With each passing day, it seems to be getting progressively noisier around the house.
Those high-pitch shrieks and screams that were once a novelty, and as cute as could be, have become so incessant they have been known to rattle a nerve or two every now and again. Long gone are the cute coo and ooh sounds that used to make my heart melt. Those were his first sounds and were some of the sweetest utterances I have ever heard.
They have now been replaced with a persistent stream of sounds – sometimes seeming like yelling and screaming and other times just a loud, happy babble and gibberish – that can often be heard as soon as I close my car door in the driveway. The good news is it always brings a smile to my face and wipes away any concerns I drove home from work with in an instant.
There’s no mistaking the intent of these fits of loud yelping. There are occasions when it’s just random prattle to himself as he examines a book or two and then tosses it haphazardly aside, but more commonly they are hollers for attention and can make things a little hectic, particularly if you are juggling a few things at once, as most parents I know find themselves doing quite often.
One thing is for sure these loud outbursts certainly have a way of making conversation at the dinner table a little difficult, more like impossible. No matter who is talking, he has no problem bellowing out a big scream if a conversation is taking too long and distracting from the task at hand – eating. No, the table manners are not quite there yet.
There’s no question Beckett is at the age now that he craves (demands) attention. In the event he is not getting the proper amount he feels he deserves, he’s anything but reserved. He will let you know about it immediately and often until he’s satisfied.
For instance, during a rainy weekend day recently, my wife and I hunkered down to watch the movie “Marley and Me” while Beckett took his afternoon siesta, usually a two-hour event. We thought we could squeeze the flick in before he made his presence known. As luck would have it, he could not find his sleeping groove that day and was up soon after we put him down. We let him be for a while, but it was useless – there would be no more sleep at this point.
Rather than put the movie off until later in the night, we decided to try and watch it with him awake. We knew we would be distracted, but we were not watching a movie that required concentration. We took turns entertaining him the best we could to get through the movie. He fared well until the end, which, of course, happened to be the saddest part of the movie. That’s when he started to let go of some bottled-up screams for attention. You know that’s what they are when he screams his head off and then laughs just as hard a moment later. If he could, I just knew he would be jumping and waiving his arms in front of the television to get our attention.
It got to the point that all we needed was a few more minutes so I got desperate and gave him my finger to gnaw on for a while. Anyone with a teething little one understands well this is a dangerous and desperate tactic, but it works. It was enough to get us through the terribly sad movie’s ending, which for some strange reason departed from the book version. Nonetheless, we made it through it and I had only a few minor teeth marks on my finger to show for it.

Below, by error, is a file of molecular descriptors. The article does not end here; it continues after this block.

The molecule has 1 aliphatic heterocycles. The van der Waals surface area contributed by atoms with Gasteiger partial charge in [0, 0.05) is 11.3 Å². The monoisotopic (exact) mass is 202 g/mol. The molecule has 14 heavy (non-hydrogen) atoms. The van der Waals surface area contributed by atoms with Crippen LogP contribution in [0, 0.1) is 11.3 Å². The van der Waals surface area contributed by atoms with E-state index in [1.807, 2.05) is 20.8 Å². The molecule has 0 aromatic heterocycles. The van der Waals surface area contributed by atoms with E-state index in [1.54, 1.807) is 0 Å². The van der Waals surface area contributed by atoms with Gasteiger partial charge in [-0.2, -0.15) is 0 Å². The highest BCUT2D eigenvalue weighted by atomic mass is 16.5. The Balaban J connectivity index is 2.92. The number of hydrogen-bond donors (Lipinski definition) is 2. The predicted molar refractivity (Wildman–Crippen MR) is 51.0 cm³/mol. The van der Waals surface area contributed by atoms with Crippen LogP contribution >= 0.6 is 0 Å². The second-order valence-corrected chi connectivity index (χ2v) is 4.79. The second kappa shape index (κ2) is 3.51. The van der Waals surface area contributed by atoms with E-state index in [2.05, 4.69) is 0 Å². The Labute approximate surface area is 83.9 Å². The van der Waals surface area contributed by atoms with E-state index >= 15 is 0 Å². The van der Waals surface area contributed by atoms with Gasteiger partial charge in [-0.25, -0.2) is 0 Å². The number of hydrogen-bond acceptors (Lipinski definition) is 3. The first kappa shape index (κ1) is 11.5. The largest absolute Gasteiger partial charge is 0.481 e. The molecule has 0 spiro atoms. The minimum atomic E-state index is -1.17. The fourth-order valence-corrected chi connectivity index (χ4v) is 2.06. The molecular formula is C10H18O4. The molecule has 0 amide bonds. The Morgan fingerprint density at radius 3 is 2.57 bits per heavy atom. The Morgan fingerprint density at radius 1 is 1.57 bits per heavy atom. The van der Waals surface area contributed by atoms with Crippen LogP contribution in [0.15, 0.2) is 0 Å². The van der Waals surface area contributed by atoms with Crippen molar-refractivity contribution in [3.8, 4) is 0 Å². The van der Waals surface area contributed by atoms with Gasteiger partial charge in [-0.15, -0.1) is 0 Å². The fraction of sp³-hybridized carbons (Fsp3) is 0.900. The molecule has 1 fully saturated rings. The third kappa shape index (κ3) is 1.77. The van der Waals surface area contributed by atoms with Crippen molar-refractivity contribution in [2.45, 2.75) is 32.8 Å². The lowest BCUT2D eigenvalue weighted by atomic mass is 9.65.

Yes, the house has become a loud place in recent weeks. It’s to the point these days silence concerns us. Rarely is he completely quiet. There’s always some kind of sound. We have quickly realized he’s up to something if he’s silent. Typically, if he is awake and all is quiet in the house, chances are he is tending to personal business.
On this front, he’s a predictable little guy and maintains a solid routine. Every morning, invariably around 7:30, Mother Nature comes a calling. Again, later in the afternoon after lunch, it’s that time again. It’s fairly easy to figure out when it’s time. The house falls silent and an unmistakable odor fills the room.
Staying on the subject that does not necessitate a lot of further details, it’s amazing to me how Beckett can roll with a dirty diaper. It has no impact on him, for the most part, and that seems crazy to me. I feel certain it would rattle me.
For example, at some point last weekend, a diaper change was necessary after a prolonged silence. Unfortunately, when I picked him up, I found out firsthand (note the word choice) exactly how badly he needed it. Around my house, I have coined my own phrase for this turn of events. It sounds something like catastrophe with the first two letters replaced by three others. This so-called term is reserved for those diaper changes that put my gag reflex to the test and require an entire new wardrobe for him, and maybe even me. Fortunately, they are few and far between these days.
After the hazmat operation, i.e. the diaper change, was completed, I couldn’t help but marvel at my son’s laidback attitude about it. If it weren’t for the smell and the long pause of silence, I would not have even known it. There he was, with the messiest of dirty diapers and some remnants trailing up his back, playing as if he did not have a care in the world. That’s impressive to me.